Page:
Vince Cable was heading for a fall once the party’s President Tim Farron MP began boasting (Any Questions, Radio 4 10.12.2010) that only the Liberal Democrats had the courage to “drag Rupert Murdoch in front of the broadcasting regulator  Ofcom.”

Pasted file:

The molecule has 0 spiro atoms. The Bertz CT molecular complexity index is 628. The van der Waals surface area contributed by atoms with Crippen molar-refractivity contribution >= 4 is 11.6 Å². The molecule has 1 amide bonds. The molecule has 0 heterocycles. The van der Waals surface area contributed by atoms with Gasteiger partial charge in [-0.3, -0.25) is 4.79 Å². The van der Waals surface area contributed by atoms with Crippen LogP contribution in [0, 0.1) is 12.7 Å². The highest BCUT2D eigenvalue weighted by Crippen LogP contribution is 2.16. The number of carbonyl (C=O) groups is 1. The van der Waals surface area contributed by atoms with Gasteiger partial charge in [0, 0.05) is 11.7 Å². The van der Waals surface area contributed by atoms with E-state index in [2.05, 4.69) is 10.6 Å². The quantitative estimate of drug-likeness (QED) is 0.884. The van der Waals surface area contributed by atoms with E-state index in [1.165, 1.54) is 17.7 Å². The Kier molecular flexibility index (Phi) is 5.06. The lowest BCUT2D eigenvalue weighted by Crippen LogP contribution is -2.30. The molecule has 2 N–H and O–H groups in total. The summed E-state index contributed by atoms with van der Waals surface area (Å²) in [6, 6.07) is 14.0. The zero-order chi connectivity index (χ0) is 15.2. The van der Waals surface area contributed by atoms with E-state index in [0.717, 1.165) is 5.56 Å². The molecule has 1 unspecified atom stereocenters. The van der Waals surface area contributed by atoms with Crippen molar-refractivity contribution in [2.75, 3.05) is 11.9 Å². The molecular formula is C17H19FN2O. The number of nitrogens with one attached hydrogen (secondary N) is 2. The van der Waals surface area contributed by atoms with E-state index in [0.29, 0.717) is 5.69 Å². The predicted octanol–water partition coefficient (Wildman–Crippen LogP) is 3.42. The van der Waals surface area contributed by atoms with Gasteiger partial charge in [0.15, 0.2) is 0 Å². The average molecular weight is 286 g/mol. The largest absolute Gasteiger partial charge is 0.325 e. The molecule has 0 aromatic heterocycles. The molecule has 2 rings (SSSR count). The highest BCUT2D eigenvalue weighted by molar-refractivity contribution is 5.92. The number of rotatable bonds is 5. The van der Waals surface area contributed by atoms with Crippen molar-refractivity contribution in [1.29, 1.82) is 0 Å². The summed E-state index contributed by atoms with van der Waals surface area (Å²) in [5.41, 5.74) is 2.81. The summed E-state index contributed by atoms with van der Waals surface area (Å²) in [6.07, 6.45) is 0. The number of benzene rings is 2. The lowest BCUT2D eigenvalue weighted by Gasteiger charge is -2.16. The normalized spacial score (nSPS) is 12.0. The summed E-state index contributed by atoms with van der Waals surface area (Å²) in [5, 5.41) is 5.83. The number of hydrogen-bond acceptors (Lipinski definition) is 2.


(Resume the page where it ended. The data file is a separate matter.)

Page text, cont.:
Here was a party leadership intoxicated with their own propaganda, eager to make the point to their disaffected activists that unlike Tony Blair and David Cameron, Lib Dem coalition ministers had no intention of ingratiating themselves with the Murdoch press.   Unfortunately as the London Evening Standard’s media commentator Chris Blackhurst asserts, the great British public ‘don’t care’ about the intricacies of media ownership and seem only interested in the range of products and services on offer.  Given the impressive scale of Murdoch’s UK investment in printing presses and state-of-the-art television services, it will take a brave government to stand in his way.   In the run-up to the 2010 general election Cameron went the extra mile to prize Murdoch’s support away from Gordon Brown and the Labour government.  As Prime Minister, Cameron never misses the chance to dance to the Sun’s tune: in a signed article earlier this month he declared that the Sun’s honours for military bravery had become “Britain’s single most important awards ceremony” (15.12.2010); in the build-up to the autumn spending cuts, he launched the Sun’s hotline for exposing benefit scroungers (12.8.2010).   With access to a platform like that in Britain’s biggest selling newspaper, Murdoch’s bid to take control of BSkyB is a shoo-in.  Being forced to cede control over media take-overs – which has moved from Secretary of State for Business to Culture, Media and Sport – Vince Cable’s legacy is that he seems certain to have smoothed the path towards the further consolidation of the Murdoch’s UK media empire.